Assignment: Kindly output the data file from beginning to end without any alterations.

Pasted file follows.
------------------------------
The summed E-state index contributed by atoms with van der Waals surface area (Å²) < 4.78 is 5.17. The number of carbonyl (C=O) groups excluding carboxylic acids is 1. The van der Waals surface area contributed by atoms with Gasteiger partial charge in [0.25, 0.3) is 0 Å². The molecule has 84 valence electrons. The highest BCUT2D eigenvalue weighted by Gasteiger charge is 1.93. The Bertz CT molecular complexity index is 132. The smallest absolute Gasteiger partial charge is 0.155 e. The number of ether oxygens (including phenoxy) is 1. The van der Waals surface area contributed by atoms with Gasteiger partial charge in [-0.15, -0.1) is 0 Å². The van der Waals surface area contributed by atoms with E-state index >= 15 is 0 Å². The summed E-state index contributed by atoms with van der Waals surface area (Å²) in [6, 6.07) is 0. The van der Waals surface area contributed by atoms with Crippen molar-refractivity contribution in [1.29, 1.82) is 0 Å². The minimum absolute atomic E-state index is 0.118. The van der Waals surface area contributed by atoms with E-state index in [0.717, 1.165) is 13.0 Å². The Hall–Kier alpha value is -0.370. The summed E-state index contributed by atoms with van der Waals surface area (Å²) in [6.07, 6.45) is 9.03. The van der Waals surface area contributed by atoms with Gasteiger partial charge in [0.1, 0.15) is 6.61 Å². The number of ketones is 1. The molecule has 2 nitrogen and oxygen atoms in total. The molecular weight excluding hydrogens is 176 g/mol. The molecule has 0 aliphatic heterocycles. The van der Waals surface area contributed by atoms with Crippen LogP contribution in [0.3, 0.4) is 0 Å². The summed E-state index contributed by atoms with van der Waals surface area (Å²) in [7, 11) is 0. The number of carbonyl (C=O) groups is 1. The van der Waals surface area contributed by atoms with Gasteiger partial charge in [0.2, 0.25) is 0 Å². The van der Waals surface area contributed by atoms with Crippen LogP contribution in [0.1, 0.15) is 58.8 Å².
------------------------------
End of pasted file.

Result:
The summed E-state index contributed by atoms with van der Waals surface area (Å²) < 4.78 is 5.17. The number of carbonyl (C=O) groups excluding carboxylic acids is 1. The van der Waals surface area contributed by atoms with Gasteiger partial charge in [0.25, 0.3) is 0 Å². The molecule has 84 valence electrons. The highest BCUT2D eigenvalue weighted by Gasteiger charge is 1.93. The Bertz CT molecular complexity index is 132. The smallest absolute Gasteiger partial charge is 0.155 e. The number of ether oxygens (including phenoxy) is 1. The van der Waals surface area contributed by atoms with Gasteiger partial charge in [-0.15, -0.1) is 0 Å². The van der Waals surface area contributed by atoms with E-state index >= 15 is 0 Å². The summed E-state index contributed by atoms with van der Waals surface area (Å²) in [6, 6.07) is 0. The van der Waals surface area contributed by atoms with Crippen molar-refractivity contribution in [1.29, 1.82) is 0 Å². The minimum absolute atomic E-state index is 0.118. The van der Waals surface area contributed by atoms with E-state index in [0.717, 1.165) is 13.0 Å². The Hall–Kier alpha value is -0.370. The summed E-state index contributed by atoms with van der Waals surface area (Å²) in [6.07, 6.45) is 9.03. The van der Waals surface area contributed by atoms with Gasteiger partial charge in [0.1, 0.15) is 6.61 Å². The number of ketones is 1. The molecule has 2 nitrogen and oxygen atoms in total. The molecular weight excluding hydrogens is 176 g/mol. The molecule has 0 aliphatic heterocycles. The van der Waals surface area contributed by atoms with Crippen LogP contribution in [0.3, 0.4) is 0 Å². The summed E-state index contributed by atoms with van der Waals surface area (Å²) in [7, 11) is 0. The number of carbonyl (C=O) groups is 1. The van der Waals surface area contributed by atoms with Gasteiger partial charge in [0.2, 0.25) is 0 Å². The van der Waals surface area contributed by atoms with Crippen LogP contribution in [0.1, 0.15) is 58.8 Å².